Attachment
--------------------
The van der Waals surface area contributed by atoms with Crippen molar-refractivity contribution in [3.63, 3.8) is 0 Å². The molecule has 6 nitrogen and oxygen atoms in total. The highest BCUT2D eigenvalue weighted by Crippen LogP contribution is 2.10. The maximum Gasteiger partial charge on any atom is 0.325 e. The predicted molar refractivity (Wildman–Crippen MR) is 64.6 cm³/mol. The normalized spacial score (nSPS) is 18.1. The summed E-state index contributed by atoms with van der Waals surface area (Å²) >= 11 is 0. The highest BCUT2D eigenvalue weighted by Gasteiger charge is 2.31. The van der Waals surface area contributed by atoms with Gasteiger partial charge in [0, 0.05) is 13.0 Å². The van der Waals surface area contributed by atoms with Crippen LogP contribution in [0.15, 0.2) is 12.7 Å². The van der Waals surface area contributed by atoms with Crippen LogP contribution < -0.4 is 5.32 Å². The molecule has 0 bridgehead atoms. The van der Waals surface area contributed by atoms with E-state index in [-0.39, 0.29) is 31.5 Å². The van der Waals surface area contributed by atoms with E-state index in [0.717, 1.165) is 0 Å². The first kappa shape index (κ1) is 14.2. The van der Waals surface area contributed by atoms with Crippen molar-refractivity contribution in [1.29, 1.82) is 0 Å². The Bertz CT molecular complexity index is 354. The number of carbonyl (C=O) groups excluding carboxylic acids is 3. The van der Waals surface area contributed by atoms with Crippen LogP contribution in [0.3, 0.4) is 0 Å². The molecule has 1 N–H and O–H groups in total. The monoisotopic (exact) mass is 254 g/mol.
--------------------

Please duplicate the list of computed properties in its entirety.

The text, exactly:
The van der Waals surface area contributed by atoms with Crippen molar-refractivity contribution in [3.63, 3.8) is 0 Å². The molecule has 6 nitrogen and oxygen atoms in total. The highest BCUT2D eigenvalue weighted by Crippen LogP contribution is 2.10. The maximum Gasteiger partial charge on any atom is 0.325 e. The predicted molar refractivity (Wildman–Crippen MR) is 64.6 cm³/mol. The normalized spacial score (nSPS) is 18.1. The summed E-state index contributed by atoms with van der Waals surface area (Å²) >= 11 is 0. The highest BCUT2D eigenvalue weighted by Gasteiger charge is 2.31. The van der Waals surface area contributed by atoms with Gasteiger partial charge in [0, 0.05) is 13.0 Å². The van der Waals surface area contributed by atoms with Crippen LogP contribution in [0.15, 0.2) is 12.7 Å². The van der Waals surface area contributed by atoms with Crippen LogP contribution < -0.4 is 5.32 Å². The molecule has 0 bridgehead atoms. The van der Waals surface area contributed by atoms with E-state index in [-0.39, 0.29) is 31.5 Å². The van der Waals surface area contributed by atoms with E-state index in [0.717, 1.165) is 0 Å². The first kappa shape index (κ1) is 14.2. The van der Waals surface area contributed by atoms with Crippen molar-refractivity contribution in [1.29, 1.82) is 0 Å². The Bertz CT molecular complexity index is 354. The number of carbonyl (C=O) groups excluding carboxylic acids is 3. The van der Waals surface area contributed by atoms with Crippen LogP contribution in [0.3, 0.4) is 0 Å². The molecule has 1 N–H and O–H groups in total. The monoisotopic (exact) mass is 254 g/mol.